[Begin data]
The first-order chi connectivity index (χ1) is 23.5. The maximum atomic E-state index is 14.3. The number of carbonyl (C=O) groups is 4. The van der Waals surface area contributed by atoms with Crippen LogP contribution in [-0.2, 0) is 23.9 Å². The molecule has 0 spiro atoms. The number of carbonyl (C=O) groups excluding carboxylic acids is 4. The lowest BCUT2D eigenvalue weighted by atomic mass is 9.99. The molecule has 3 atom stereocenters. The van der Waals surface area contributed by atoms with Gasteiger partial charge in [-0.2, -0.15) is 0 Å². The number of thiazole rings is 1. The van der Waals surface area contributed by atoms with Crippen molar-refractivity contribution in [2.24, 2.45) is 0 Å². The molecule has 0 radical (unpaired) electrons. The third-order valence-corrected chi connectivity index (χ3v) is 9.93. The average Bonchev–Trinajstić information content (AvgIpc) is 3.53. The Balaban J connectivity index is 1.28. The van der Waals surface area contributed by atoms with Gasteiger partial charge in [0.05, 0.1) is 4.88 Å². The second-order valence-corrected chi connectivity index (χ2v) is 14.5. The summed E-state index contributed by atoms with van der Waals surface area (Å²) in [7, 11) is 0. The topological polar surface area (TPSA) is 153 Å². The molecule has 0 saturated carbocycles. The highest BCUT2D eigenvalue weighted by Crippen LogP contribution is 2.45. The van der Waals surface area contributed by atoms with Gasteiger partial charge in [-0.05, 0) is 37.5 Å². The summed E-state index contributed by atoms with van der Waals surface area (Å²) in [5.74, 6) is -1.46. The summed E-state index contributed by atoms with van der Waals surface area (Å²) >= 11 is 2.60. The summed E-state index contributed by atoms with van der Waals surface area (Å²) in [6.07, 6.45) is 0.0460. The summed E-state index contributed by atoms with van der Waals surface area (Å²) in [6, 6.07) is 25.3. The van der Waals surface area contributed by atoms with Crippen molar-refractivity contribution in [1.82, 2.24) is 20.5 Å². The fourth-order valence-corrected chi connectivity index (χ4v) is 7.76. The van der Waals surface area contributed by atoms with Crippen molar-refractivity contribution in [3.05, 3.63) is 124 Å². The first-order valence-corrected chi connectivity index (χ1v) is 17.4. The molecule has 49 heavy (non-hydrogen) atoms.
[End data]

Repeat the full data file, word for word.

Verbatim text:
The first-order chi connectivity index (χ1) is 23.5. The maximum atomic E-state index is 14.3. The number of carbonyl (C=O) groups is 4. The van der Waals surface area contributed by atoms with Crippen LogP contribution in [-0.2, 0) is 23.9 Å². The molecule has 0 spiro atoms. The number of carbonyl (C=O) groups excluding carboxylic acids is 4. The lowest BCUT2D eigenvalue weighted by atomic mass is 9.99. The molecule has 3 atom stereocenters. The van der Waals surface area contributed by atoms with Gasteiger partial charge in [-0.2, -0.15) is 0 Å². The number of thiazole rings is 1. The van der Waals surface area contributed by atoms with Crippen molar-refractivity contribution in [2.24, 2.45) is 0 Å². The molecule has 0 radical (unpaired) electrons. The third-order valence-corrected chi connectivity index (χ3v) is 9.93. The average Bonchev–Trinajstić information content (AvgIpc) is 3.53. The Balaban J connectivity index is 1.28. The van der Waals surface area contributed by atoms with Gasteiger partial charge in [0.05, 0.1) is 4.88 Å². The second-order valence-corrected chi connectivity index (χ2v) is 14.5. The summed E-state index contributed by atoms with van der Waals surface area (Å²) in [7, 11) is 0. The topological polar surface area (TPSA) is 153 Å². The molecule has 0 saturated carbocycles. The highest BCUT2D eigenvalue weighted by Crippen LogP contribution is 2.45. The van der Waals surface area contributed by atoms with Gasteiger partial charge in [-0.05, 0) is 37.5 Å². The summed E-state index contributed by atoms with van der Waals surface area (Å²) in [5.74, 6) is -1.46. The summed E-state index contributed by atoms with van der Waals surface area (Å²) >= 11 is 2.60. The summed E-state index contributed by atoms with van der Waals surface area (Å²) in [6.07, 6.45) is 0.0460. The summed E-state index contributed by atoms with van der Waals surface area (Å²) in [6, 6.07) is 25.3. The van der Waals surface area contributed by atoms with Crippen molar-refractivity contribution in [1.82, 2.24) is 20.5 Å². The fourth-order valence-corrected chi connectivity index (χ4v) is 7.76. The van der Waals surface area contributed by atoms with Crippen molar-refractivity contribution in [3.05, 3.63) is 124 Å². The first-order valence-corrected chi connectivity index (χ1v) is 17.4. The molecule has 49 heavy (non-hydrogen) atoms.